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With the changing of the structure of competitions at a national level there is simply no other way to get around what will be a season which could end in December for a southern club.
University will take on Northern in the opening game tonight in the southern league while the other six teams play on Saturday.
The match between the two sides was originally scheduled for Saturday but was switched to tonight.
University requested the change to a midweek game so it can attend a universities’ football tournament in Palmerston North this weekend.
But after the latest Covid-19 community outbreak in Auckland, the Auckland teams decided against attending which led to the tournament in Palmerston North being called off.
It was too late to change it back to the Saturday so the fixture will start at 7pm tonight.
The season has been forced to start early as New Zealand Football moves towards a club-based national league to replace the NZ Football Premiership.
Qualification for the national league comes from qualifying from the Northern, Central and Southern regions.
The Southern region — which covers the whole of the South Island — will have a South Island league.
Teams, however, must qualify for the South Island league. The Southern Premier League, sponsored by the Otago Daily Times, starts tonight and will have two full rounds.
From there, the top three teams of the Southern Premier League will qualify for the South Island league.
They will be joined by five teams from the Mainland League.
The teams in the South Island league will play one round of games and the top two teams league will qualify for the 10-team national league, which will run from October to December.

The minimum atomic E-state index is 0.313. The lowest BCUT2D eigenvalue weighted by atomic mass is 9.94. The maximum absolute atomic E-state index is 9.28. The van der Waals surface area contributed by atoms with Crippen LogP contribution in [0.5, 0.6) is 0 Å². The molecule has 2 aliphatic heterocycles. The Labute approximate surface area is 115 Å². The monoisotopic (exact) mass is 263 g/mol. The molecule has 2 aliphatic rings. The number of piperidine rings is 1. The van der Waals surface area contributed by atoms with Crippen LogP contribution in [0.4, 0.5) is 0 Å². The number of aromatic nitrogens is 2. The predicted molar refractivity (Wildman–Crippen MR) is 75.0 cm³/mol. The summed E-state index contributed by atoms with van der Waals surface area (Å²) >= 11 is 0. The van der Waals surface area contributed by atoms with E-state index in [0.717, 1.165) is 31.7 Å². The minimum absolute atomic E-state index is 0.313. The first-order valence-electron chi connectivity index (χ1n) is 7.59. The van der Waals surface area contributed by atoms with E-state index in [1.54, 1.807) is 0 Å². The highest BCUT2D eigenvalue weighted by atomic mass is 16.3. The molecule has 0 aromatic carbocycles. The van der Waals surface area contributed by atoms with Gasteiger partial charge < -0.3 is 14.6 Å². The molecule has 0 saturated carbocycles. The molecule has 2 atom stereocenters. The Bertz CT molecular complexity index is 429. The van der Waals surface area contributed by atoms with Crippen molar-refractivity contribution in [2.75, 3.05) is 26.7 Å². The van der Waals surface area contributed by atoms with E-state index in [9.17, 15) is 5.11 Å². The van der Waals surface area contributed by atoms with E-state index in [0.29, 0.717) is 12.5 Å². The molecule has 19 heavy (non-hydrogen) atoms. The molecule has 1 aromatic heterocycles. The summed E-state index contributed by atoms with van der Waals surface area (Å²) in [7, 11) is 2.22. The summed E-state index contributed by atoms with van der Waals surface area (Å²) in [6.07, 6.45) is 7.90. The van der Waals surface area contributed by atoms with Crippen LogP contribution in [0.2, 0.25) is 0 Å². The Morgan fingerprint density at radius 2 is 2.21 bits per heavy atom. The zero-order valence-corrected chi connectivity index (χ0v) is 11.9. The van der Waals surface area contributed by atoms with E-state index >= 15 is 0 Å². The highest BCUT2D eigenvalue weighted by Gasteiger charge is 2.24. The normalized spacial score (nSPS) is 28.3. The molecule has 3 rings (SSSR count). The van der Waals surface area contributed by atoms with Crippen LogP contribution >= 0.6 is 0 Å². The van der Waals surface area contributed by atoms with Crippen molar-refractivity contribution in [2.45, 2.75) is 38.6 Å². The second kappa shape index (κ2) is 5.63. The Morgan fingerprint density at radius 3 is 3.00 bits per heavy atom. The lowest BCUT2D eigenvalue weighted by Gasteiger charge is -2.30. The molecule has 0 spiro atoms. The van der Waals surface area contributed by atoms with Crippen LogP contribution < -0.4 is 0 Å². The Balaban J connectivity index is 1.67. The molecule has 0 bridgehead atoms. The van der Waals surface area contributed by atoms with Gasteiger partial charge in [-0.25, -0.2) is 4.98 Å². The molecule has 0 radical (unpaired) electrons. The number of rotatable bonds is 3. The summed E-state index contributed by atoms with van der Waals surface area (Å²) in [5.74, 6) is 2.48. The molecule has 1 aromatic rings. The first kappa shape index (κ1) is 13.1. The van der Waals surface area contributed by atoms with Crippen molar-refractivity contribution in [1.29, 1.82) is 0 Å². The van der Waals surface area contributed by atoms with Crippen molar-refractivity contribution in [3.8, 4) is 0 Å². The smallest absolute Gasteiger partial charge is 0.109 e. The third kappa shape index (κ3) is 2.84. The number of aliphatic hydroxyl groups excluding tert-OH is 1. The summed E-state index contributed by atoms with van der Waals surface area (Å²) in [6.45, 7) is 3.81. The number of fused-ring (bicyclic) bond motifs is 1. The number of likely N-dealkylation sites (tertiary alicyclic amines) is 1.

Throw in matches in the Chatham Cup and it will be upwards of 30 games throughout the season for a team from the South, if it goes the whole way.
The top two teams in the South Island league from the southern region will automatically qualify for the South Island league in 2022. The third-placed team will have to play the team which wins the Southern Championship, which is the competition for the remaining five teams which do not make the South Island League.
Sides will also have to meet citizenship criteria. Only four players who do not hold New Zealand citizenship will be able to play in the starting teams in the South Island league. That will have a big impact on the Queenstown and Wanaka sides.
Queenstown coach Jamie Whitmarsh said his side was working through the options and had a change of personnel over the past year. It had some local players able to play but some other New Zealand players had moved on.
Veteran striker Carlos Herrman has retired and hung up his boots.
The southern teams will find it tough going in the South Island League and have struggled against the Christchurch clubs which have deep pockets and significant resources.
The women’s Southern league will also start this weekend with seven teams: Dunedin Technical, Queenstown, Green Island, Mosgiel, Roslyn-Wakari and two sides from University.